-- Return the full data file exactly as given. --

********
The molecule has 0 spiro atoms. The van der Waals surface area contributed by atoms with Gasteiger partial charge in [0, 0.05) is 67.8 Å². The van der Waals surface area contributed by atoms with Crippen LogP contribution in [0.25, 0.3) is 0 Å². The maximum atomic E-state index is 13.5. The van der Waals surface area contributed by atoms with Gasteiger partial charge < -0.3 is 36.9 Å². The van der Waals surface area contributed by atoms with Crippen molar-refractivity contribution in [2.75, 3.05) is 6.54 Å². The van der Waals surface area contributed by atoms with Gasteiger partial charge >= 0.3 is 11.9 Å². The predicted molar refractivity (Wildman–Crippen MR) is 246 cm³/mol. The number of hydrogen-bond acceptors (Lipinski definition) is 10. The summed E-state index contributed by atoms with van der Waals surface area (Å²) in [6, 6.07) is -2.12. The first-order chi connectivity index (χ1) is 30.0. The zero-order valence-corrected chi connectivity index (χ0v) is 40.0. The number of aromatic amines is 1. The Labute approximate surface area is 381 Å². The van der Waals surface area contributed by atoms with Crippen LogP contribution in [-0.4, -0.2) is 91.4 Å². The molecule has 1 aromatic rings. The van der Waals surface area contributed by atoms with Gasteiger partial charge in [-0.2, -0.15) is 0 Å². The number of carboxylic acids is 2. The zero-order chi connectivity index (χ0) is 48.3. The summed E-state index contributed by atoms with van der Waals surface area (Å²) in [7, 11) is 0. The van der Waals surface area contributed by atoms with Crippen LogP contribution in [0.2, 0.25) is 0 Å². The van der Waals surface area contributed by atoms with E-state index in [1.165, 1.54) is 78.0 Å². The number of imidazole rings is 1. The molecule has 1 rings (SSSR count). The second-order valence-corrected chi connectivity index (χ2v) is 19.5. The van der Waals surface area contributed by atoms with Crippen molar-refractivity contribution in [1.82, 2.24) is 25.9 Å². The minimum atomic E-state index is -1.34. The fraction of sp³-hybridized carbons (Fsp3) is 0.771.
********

The molecule has 0 spiro atoms. The van der Waals surface area contributed by atoms with Gasteiger partial charge in [0, 0.05) is 67.8 Å². The van der Waals surface area contributed by atoms with Crippen LogP contribution in [0.25, 0.3) is 0 Å². The maximum atomic E-state index is 13.5. The van der Waals surface area contributed by atoms with Gasteiger partial charge < -0.3 is 36.9 Å². The van der Waals surface area contributed by atoms with Crippen molar-refractivity contribution in [2.75, 3.05) is 6.54 Å². The van der Waals surface area contributed by atoms with Gasteiger partial charge >= 0.3 is 11.9 Å². The predicted molar refractivity (Wildman–Crippen MR) is 246 cm³/mol. The number of hydrogen-bond acceptors (Lipinski definition) is 10. The summed E-state index contributed by atoms with van der Waals surface area (Å²) in [6, 6.07) is -2.12. The first-order chi connectivity index (χ1) is 30.0. The zero-order valence-corrected chi connectivity index (χ0v) is 40.0. The number of aromatic amines is 1. The Labute approximate surface area is 381 Å². The van der Waals surface area contributed by atoms with Crippen LogP contribution in [-0.4, -0.2) is 91.4 Å². The molecule has 1 aromatic rings. The van der Waals surface area contributed by atoms with Gasteiger partial charge in [-0.2, -0.15) is 0 Å². The number of carboxylic acids is 2. The zero-order chi connectivity index (χ0) is 48.3. The summed E-state index contributed by atoms with van der Waals surface area (Å²) in [7, 11) is 0. The van der Waals surface area contributed by atoms with Crippen LogP contribution in [0.2, 0.25) is 0 Å². The van der Waals surface area contributed by atoms with E-state index in [1.165, 1.54) is 78.0 Å². The number of imidazole rings is 1. The molecule has 1 rings (SSSR count). The second-order valence-corrected chi connectivity index (χ2v) is 19.5. The van der Waals surface area contributed by atoms with Crippen molar-refractivity contribution in [1.82, 2.24) is 25.9 Å². The minimum atomic E-state index is -1.34. The fraction of sp³-hybridized carbons (Fsp3) is 0.771.